One of the drawbacks to being so far behind on my book reviews is that I lose many of the thoughts that I may have had about a particular book and then writing the review becomes much harder. I have started writing myself notes in my drafts but alas this one has no notes. One big thing that sticks out in my memory about this one is my audio book drama so I will relay that to you all, lucky you!
So I had purchased this tale on audio book through iTunes then when I was in Jamaica my phone got wet and died (although it worked as a camera and music player just not a phone until I tried to get it fixed, then it was just a paperweight). So I lost a few audio books that were on my phone. I was told my iTunes support that it was too bad for me and I was going to have to buy it again or never hear the end of the story. I didn’t reply because, why would I, then I got another email from iTunes support on Xmas day asking if I was satisfied. I had a tough day (long story) so I emailed back saying that I found it insulting that he was even asking me that considering how I spent way too much on this audio book in the first place and I was not even able to finish listening to it. He said he would see what he could do and ended up getting back to me saying that they would credit me back the amount of the book if I provided the order number. Of course when I provided my order number he said they couldn’t give me a credit but that I could download the book again and he provided me a link to items that were eligible for re-download and then we were back at the beginning of the saga again as audio books are not eligible for re-download. Fa la la la la!
So I said screw it and bought the book from amazon. Most expensive book ever. So after all that rambling you might be wondering what the book is all about, and maybe even if the book was worth all the trouble. Well I gave it 4 stars on goodreads and I do remember enjoying it well enough. Ok, back on track. . . this book is about a brother who steps in to take over the head of the household after a tragedy. Our protagonist, Harold Silver is the kind of man who tends to go through his routine. He has been teaching the same class for years, he is a Nixon scholar. His wife isn’t the affectionate type and it seems like he prefers it that way. So when everything falls apart with his brother’s family he steps in out of a sense of personal responsibility but also because he tends to let his life’s course be decided by others. He stays at his brother’s home although the children are away at school, I suppose he is trying to keep the home together although there is not much left.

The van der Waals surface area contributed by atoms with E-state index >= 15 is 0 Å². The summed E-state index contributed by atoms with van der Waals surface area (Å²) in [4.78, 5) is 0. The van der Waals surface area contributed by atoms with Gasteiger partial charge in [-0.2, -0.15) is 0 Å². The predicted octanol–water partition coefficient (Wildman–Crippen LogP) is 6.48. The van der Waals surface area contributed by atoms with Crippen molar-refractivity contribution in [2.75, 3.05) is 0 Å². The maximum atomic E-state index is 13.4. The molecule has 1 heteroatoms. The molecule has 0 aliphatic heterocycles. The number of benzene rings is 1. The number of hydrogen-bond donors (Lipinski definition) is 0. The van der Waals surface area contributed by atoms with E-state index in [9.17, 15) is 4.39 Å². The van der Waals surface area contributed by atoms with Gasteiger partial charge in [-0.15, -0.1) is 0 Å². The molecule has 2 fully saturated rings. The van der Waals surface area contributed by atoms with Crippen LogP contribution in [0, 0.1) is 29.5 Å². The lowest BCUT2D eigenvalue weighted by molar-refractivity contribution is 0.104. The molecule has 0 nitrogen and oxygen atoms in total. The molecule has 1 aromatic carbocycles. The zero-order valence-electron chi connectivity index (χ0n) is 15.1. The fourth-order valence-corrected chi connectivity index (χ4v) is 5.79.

Harold does gather others along the way, and I suppose a theme is making a family with whatever you have and that is a theme that I believe in. We can’t always be born with the greatest family but we choose our family as we go through life and sometimes it takes a tragedy to shake things up enough to be able to find yourself and your people.
“May We Be Forgiven” is not a perfect book, but it was one that I did enjoy. There was a bit too much Nixon stuff at parts for my taste, and there are also some parts that were a bit ridiculous and that didn’t make 100% sense, but that’s books for you (or this review for example).